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Research paper
Rate of perihaematomal oedema expansion is associated with poor clinical outcomes in intracerebral haemorrhage
  1. Santosh B Murthy1,2,
  2. Sebastian Urday3,
  3. Lauren A Beslow3,
  4. Jesse Dawson4,
  5. Kennedy Lees4,
  6. W Taylor Kimberly5,
  7. Costantino Iadecola1,2,
  8. Hooman Kamel1,2,
  9. Daniel F Hanley6,
  10. Kevin N Sheth3,
  11. Wendy C Ziai7
  12. for the VISTA ICH Collaborators
    1. 1Division of Stroke and Neurocritical Care, Department of Neurology, Weill Cornell Medicine, New York, New York, USA
    2. 2Feil Family Brain and Mind Research Institute, Weill Cornell Medicine, New York, New York, USA
    3. 3Division of Neurocritical Care and Emergency Neurology, Department of Neurology, Yale University School of Medicine, New Haven, Connecticut, USA
    4. 4Department of Cerebrovascular Medicine, University of Glasgow, Glasgow, UK
    5. 5Division of Neurocritical Care and Emergency Neurology, Department of Neurology, Center for Human Genetic Research Massachusetts General Hospital, Harvard Medical School, Boston, Massachusetts, USA
    6. 6Division of Brain Injury Outcomes, Johns Hopkins University School of Medicine, Baltimore, Maryland, USA
    7. 7Division of Neurosciences Critical Care, Johns Hopkins University School of Medicine, Baltimore, Maryland, USA
    1. Correspondence to Dr Santosh B Murthy, Department of Neurology, Weill Cornell Medicine/New York Presbyterian Hospital, 525 E 68th Street, Suite 2-312 New York, NY 10065, USA; sam9200{at}med.cornell.edu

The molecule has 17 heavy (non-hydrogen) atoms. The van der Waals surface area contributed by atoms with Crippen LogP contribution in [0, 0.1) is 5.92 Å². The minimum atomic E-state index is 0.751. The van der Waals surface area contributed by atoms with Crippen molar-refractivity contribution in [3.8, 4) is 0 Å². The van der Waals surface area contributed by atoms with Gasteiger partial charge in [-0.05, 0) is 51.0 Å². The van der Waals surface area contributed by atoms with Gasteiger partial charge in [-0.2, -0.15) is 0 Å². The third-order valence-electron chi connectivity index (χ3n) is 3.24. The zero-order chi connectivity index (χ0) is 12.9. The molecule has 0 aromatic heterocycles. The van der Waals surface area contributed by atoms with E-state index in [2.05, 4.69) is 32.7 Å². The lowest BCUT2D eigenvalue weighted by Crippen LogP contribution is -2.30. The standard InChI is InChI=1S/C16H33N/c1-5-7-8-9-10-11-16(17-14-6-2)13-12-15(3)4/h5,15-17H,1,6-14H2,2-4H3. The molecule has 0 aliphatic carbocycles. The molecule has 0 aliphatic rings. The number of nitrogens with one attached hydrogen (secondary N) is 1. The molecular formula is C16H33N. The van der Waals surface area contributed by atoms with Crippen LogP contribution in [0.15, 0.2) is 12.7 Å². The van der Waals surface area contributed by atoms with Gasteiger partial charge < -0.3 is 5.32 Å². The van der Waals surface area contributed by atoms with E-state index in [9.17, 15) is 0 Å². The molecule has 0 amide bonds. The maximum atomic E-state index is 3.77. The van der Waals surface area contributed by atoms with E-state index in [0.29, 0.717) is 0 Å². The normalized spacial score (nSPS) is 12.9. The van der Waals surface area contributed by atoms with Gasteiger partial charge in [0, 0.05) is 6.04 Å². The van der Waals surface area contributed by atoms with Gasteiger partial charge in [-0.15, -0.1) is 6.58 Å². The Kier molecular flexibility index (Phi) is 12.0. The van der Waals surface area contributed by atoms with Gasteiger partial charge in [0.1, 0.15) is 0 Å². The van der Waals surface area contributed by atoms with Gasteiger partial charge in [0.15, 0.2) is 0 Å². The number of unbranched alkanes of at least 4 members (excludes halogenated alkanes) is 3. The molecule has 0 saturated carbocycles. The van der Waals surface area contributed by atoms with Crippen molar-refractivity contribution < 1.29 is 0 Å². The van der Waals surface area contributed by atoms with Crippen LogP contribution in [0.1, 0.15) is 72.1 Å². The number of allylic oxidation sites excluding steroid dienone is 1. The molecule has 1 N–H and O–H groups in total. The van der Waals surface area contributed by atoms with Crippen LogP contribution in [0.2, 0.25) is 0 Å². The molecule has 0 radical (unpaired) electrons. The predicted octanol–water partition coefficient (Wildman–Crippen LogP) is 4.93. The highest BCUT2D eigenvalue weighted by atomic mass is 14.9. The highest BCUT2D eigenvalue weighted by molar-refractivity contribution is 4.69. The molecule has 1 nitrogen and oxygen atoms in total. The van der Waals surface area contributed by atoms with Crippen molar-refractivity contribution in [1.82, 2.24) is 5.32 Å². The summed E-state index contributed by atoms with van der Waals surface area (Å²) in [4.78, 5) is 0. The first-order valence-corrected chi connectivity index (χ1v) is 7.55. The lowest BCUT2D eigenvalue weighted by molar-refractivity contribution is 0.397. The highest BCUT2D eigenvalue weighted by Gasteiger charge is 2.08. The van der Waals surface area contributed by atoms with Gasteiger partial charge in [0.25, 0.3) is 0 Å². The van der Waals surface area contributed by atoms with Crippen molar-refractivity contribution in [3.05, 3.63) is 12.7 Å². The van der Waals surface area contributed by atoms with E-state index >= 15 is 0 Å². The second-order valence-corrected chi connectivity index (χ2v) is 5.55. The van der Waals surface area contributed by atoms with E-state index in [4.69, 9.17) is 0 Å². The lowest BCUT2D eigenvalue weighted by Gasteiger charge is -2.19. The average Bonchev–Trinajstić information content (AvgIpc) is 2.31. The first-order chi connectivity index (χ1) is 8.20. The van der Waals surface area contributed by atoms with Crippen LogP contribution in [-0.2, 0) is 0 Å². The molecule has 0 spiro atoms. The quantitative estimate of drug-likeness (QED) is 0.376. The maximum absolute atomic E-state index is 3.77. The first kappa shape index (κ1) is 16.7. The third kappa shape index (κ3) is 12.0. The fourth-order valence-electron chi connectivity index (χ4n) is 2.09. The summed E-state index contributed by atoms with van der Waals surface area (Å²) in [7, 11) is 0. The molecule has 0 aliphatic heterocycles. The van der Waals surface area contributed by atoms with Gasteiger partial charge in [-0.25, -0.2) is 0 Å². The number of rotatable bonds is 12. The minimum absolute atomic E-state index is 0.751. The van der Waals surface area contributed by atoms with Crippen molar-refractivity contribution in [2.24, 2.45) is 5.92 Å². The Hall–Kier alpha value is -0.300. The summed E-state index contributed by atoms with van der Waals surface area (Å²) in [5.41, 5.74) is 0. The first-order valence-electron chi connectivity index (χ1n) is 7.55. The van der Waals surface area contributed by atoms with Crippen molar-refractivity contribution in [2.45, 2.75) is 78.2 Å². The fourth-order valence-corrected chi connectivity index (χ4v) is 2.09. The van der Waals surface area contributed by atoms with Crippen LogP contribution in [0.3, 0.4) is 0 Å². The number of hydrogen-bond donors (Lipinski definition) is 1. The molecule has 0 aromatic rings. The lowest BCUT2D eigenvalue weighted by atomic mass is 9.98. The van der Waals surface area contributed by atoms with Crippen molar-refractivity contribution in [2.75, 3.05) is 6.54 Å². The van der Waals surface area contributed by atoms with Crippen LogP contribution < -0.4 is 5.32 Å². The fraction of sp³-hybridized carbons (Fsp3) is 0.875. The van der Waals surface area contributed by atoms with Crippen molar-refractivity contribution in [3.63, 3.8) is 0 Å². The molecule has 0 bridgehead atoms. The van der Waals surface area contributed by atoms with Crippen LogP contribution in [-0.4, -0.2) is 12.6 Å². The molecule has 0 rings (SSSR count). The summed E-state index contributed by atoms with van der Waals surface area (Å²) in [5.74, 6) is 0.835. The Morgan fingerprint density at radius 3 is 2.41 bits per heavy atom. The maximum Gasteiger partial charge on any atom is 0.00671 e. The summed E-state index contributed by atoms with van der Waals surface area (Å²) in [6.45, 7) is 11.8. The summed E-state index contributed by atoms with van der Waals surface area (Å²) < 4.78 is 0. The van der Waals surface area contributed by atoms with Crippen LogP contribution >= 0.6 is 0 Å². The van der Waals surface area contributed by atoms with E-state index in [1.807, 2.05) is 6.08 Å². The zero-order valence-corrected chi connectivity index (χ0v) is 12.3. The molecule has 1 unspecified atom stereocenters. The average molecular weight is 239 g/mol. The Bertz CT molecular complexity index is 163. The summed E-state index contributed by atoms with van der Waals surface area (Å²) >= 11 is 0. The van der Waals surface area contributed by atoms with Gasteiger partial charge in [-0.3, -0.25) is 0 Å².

Abstract

    Background Perihaematomal edema (PHE) expansion rate may be a predictor of outcome after intracerebral haemorrhage (ICH). We determined whether PHE expansion rate in the first 72 hours after ICH predicts outcome, and how it compares against other PHE measures.

    Methods We included patients from the Virtual International Stroke Trials Archive. We calculated PHE expansion rate using the equation: (PHE at 72 hours−PHE at baseline)/(time to 72-hour CT scan−time to baseline CT scan). Outcomes of interest were mortality and poor 90-day outcome (modified Rankin Scale score of ≥3). Logistic regression was used to assess relationships with outcome.

    Results A total of 596 patients with ICH were included. At baseline, median haematoma volume was 15.0 mL (IQR 7.9–29.2) with median PHE volume of 8.7 mL (IQR 4.5–15.5). Median PHE expansion rate was 0.31 mL/hour (IQR 0.12–0.55). The odds of mortality were greater with increasing PHE expansion rate (OR 2.63, CI 1.10 to 6.25), while the odds of poor outcome also increased with greater PHE growth (OR 1.67, CI 1.28 to 2.39). Female sex had an inverse relationship with PHE growth, but baseline haematoma volume had a direct correlation. Among other PHE measures, only interval increase in PHE correlated with poor outcome. There was no significant difference between the 2 measures of PHE volume expansion.

    Conclusions Rate of PHE growth over 72 hours was an independent predictor of mortality and poor functional outcomes following ICH. Baseline haematoma volume and gender appear to influence PHE growth.

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